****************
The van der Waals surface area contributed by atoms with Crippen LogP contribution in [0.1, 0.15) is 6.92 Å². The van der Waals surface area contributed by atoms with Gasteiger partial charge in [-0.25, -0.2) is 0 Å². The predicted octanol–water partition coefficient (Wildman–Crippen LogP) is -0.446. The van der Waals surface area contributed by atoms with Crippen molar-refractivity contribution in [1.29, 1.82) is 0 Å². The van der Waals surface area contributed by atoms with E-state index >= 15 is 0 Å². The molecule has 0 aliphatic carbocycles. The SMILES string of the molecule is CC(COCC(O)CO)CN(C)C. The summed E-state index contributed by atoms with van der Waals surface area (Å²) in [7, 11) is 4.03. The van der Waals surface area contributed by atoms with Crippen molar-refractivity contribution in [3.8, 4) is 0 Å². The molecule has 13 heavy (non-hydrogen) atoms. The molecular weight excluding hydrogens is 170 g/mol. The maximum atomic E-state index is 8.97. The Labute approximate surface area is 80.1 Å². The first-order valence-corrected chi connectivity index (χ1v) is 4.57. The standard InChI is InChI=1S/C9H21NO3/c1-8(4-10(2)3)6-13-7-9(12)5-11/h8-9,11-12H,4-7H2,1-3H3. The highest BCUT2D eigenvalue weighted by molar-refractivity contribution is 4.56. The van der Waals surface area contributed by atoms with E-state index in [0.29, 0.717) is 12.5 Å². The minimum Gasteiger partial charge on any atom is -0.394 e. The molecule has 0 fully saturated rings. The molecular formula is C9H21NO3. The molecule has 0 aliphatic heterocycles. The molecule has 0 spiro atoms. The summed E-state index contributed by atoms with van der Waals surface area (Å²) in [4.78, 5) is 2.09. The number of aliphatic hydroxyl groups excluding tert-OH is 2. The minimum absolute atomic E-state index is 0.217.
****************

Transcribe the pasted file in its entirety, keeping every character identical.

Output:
The van der Waals surface area contributed by atoms with Crippen LogP contribution in [0.1, 0.15) is 6.92 Å². The van der Waals surface area contributed by atoms with Gasteiger partial charge in [-0.25, -0.2) is 0 Å². The predicted octanol–water partition coefficient (Wildman–Crippen LogP) is -0.446. The van der Waals surface area contributed by atoms with Crippen molar-refractivity contribution in [1.29, 1.82) is 0 Å². The van der Waals surface area contributed by atoms with E-state index >= 15 is 0 Å². The molecule has 0 aliphatic carbocycles. The SMILES string of the molecule is CC(COCC(O)CO)CN(C)C. The summed E-state index contributed by atoms with van der Waals surface area (Å²) in [7, 11) is 4.03. The van der Waals surface area contributed by atoms with Crippen molar-refractivity contribution in [3.8, 4) is 0 Å². The molecule has 13 heavy (non-hydrogen) atoms. The molecular weight excluding hydrogens is 170 g/mol. The maximum atomic E-state index is 8.97. The Labute approximate surface area is 80.1 Å². The first-order valence-corrected chi connectivity index (χ1v) is 4.57. The standard InChI is InChI=1S/C9H21NO3/c1-8(4-10(2)3)6-13-7-9(12)5-11/h8-9,11-12H,4-7H2,1-3H3. The highest BCUT2D eigenvalue weighted by molar-refractivity contribution is 4.56. The van der Waals surface area contributed by atoms with E-state index in [0.29, 0.717) is 12.5 Å². The minimum Gasteiger partial charge on any atom is -0.394 e. The molecule has 0 fully saturated rings. The molecular formula is C9H21NO3. The molecule has 0 aliphatic heterocycles. The molecule has 0 spiro atoms. The summed E-state index contributed by atoms with van der Waals surface area (Å²) in [4.78, 5) is 2.09. The number of aliphatic hydroxyl groups excluding tert-OH is 2. The minimum absolute atomic E-state index is 0.217.